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Campaign proposal: water.

PROPOSAL: SAVE THE WATER

Submitted by: WILPF's Berkeley/East Bay Branch

Save the Water not only interconnects all three of the WILPF's major themes but, because water is a critical issue with every community in the country, it has the potential of being an exciting outreach opportunity for WILPF. The idea for this campaign grew out of the forum on water at the recent International Congress and is in keeping with WILPF's international goals and initiatives.

Peace: U.S. foreign policy wages wars for oil. But U.S. residents are actually more dependent upon (and use more) water than oil. As the scarcity continues and privatization of water increases, U.S. foreign policy will include waging wars for water. Therefore, taking community control of our water is in the interest of peace. By addressing the water issues, we also challenge the weapons industry--a major polluter of water.

Racial, social and economic justice: The availability and distribution of water is becoming divided according to class and race in the U.S. Buying up the water from a community and selling it back to them at higher prices is often an example of environmental racism. The bottled water industry exploits the water resources of many communities in the U.S. and abroad, and markets it at great profit.

Radical democracy: This campaign is the embodiment of radical grassroots democracy. Given that every person, family and community needs and has a right to water and that the sources and availability of water differ from community to community, the protection and use of water is a community issue. We will campaign branch by branch and community by community.

Our long-term goal is to become catalysts and stewards of a national "take back the water" movement through the education and mobilization of our communities to take responsibility for the quality, availability and cost of their own water.

Year One: Set up branch Water Research and Planning Committees to research the condition of water in each community regarding ownership, cost, pollution, condition of infrastructure, conservation and availability now and in the future; including the impact of trade agreements on the ability of local communities to maintain democratic control of their own water. The committee will record and collate all information gathered about water resources and conditions, and develop media release formats and educational pamphlets and fliers for distribution later. Local experts from public agencies and environmental watchdog groups will give short presentations at branch meetings. The branch, with help from regional leaders, will develop a fundraising campaign to pay for projected costs.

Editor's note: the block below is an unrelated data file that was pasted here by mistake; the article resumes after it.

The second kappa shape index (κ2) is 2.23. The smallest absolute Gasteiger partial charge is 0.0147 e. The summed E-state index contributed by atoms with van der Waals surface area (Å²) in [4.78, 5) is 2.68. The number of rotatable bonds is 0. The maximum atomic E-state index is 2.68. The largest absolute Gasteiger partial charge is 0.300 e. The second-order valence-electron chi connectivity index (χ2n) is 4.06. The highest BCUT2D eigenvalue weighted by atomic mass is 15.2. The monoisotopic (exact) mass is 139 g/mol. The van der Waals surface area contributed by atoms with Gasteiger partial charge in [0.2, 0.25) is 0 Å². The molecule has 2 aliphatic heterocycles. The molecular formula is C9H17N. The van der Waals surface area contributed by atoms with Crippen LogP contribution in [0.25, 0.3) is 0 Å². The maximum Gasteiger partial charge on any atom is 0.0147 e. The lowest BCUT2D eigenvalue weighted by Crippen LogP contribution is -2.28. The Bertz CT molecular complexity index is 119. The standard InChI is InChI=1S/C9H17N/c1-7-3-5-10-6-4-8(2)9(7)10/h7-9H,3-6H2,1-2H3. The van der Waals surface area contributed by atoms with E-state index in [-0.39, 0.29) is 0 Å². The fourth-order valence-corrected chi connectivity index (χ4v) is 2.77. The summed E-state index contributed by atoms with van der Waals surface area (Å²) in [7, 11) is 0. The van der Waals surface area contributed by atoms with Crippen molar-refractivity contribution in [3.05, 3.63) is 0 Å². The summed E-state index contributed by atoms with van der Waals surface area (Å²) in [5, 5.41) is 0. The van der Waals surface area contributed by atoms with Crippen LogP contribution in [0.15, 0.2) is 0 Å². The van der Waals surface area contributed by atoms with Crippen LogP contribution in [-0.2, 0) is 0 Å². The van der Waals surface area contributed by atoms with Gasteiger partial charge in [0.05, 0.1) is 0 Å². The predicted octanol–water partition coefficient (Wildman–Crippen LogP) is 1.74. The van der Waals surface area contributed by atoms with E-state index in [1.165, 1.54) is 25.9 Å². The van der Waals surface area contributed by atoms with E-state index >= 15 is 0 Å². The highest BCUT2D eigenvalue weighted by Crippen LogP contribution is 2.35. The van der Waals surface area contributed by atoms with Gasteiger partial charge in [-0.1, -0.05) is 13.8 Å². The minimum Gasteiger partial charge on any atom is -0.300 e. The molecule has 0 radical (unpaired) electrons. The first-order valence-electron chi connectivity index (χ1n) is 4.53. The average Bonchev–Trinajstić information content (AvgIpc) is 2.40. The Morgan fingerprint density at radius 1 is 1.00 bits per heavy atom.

Year Two: The committee and each community will define their own most urgent problems and strategies for addressing them. Community education campaigns (in collaboration with other public and nonprofit organizations) might include: forums, debates, events, speaking engagements for branch members in public school classrooms, retirement, community and civic centers. We will also foster communications and meetings with local, state and nationally elected representatives.

Year Three: Mobilize community response. Coordinate with other community service organizations and environmental groups to develop direct actions that challenge corporate ownership and polluters, and pursue progressive water management and legislative action.

Action Plan: Membership: Send out an announcement (including a questionnaire) about the campaign to all active and inactive members, inviting them to participate in the Water Research and Planning Committee. The purpose of the questionnaire is to gather community input, find experts in the field and do outreach.

The announcement should be also sent to biology, environmental studies and women's studies departments (emphasizing that water is a women's issue), PTAs, day care centers, etc. Most communities are inhabited by people of various economic classes and various ethnicities. All people are affected by the condition and availability of water. Therefore, it should be possible to pull in new, multicultural women from the local communities by merit of the issue itself.

All the start-up and subsequent printed materials and notices to all branches will be channeled through the national office.

Founding Leadership: Jacqueline P. Fields (Cape Cod, MA); Yoshiko Ikuta and Linda Park (Cleveland, Ohio); Nancy Price (Sacramento, CA) and Laura Santina (Berkeley/East Bay, CA). The team is a combination of newer and long-time members of WILPF and has the expertise, dedication and passion necessary for the campaign.
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Publication:Peace and Freedom
Geographic Code:1USA
Date:Sep 22, 2004
Words:708
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